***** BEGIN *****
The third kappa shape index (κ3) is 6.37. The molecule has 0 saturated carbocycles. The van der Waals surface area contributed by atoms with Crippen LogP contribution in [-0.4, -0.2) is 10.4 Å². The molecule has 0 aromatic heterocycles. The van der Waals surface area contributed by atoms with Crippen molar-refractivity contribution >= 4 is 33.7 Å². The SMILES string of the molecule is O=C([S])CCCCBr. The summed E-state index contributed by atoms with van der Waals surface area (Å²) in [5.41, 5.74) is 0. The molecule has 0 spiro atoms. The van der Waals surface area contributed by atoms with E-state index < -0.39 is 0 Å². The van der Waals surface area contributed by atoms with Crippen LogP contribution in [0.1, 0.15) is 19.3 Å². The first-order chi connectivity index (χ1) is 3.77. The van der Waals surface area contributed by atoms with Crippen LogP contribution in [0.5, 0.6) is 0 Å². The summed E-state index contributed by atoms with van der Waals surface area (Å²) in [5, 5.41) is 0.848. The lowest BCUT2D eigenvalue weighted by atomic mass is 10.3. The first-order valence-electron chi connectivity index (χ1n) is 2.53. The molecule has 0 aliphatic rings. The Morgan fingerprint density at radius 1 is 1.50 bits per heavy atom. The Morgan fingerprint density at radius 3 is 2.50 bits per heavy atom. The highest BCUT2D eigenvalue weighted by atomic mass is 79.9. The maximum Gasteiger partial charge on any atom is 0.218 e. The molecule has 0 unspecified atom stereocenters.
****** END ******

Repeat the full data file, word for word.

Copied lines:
The third kappa shape index (κ3) is 6.37. The molecule has 0 saturated carbocycles. The van der Waals surface area contributed by atoms with Crippen LogP contribution in [-0.4, -0.2) is 10.4 Å². The molecule has 0 aromatic heterocycles. The van der Waals surface area contributed by atoms with Crippen molar-refractivity contribution >= 4 is 33.7 Å². The SMILES string of the molecule is O=C([S])CCCCBr. The summed E-state index contributed by atoms with van der Waals surface area (Å²) in [5.41, 5.74) is 0. The molecule has 0 spiro atoms. The van der Waals surface area contributed by atoms with E-state index < -0.39 is 0 Å². The van der Waals surface area contributed by atoms with Crippen LogP contribution in [0.1, 0.15) is 19.3 Å². The first-order chi connectivity index (χ1) is 3.77. The van der Waals surface area contributed by atoms with Crippen LogP contribution in [0.5, 0.6) is 0 Å². The summed E-state index contributed by atoms with van der Waals surface area (Å²) in [5, 5.41) is 0.848. The lowest BCUT2D eigenvalue weighted by atomic mass is 10.3. The first-order valence-electron chi connectivity index (χ1n) is 2.53. The molecule has 0 aliphatic rings. The Morgan fingerprint density at radius 1 is 1.50 bits per heavy atom. The Morgan fingerprint density at radius 3 is 2.50 bits per heavy atom. The highest BCUT2D eigenvalue weighted by atomic mass is 79.9. The maximum Gasteiger partial charge on any atom is 0.218 e. The molecule has 0 unspecified atom stereocenters.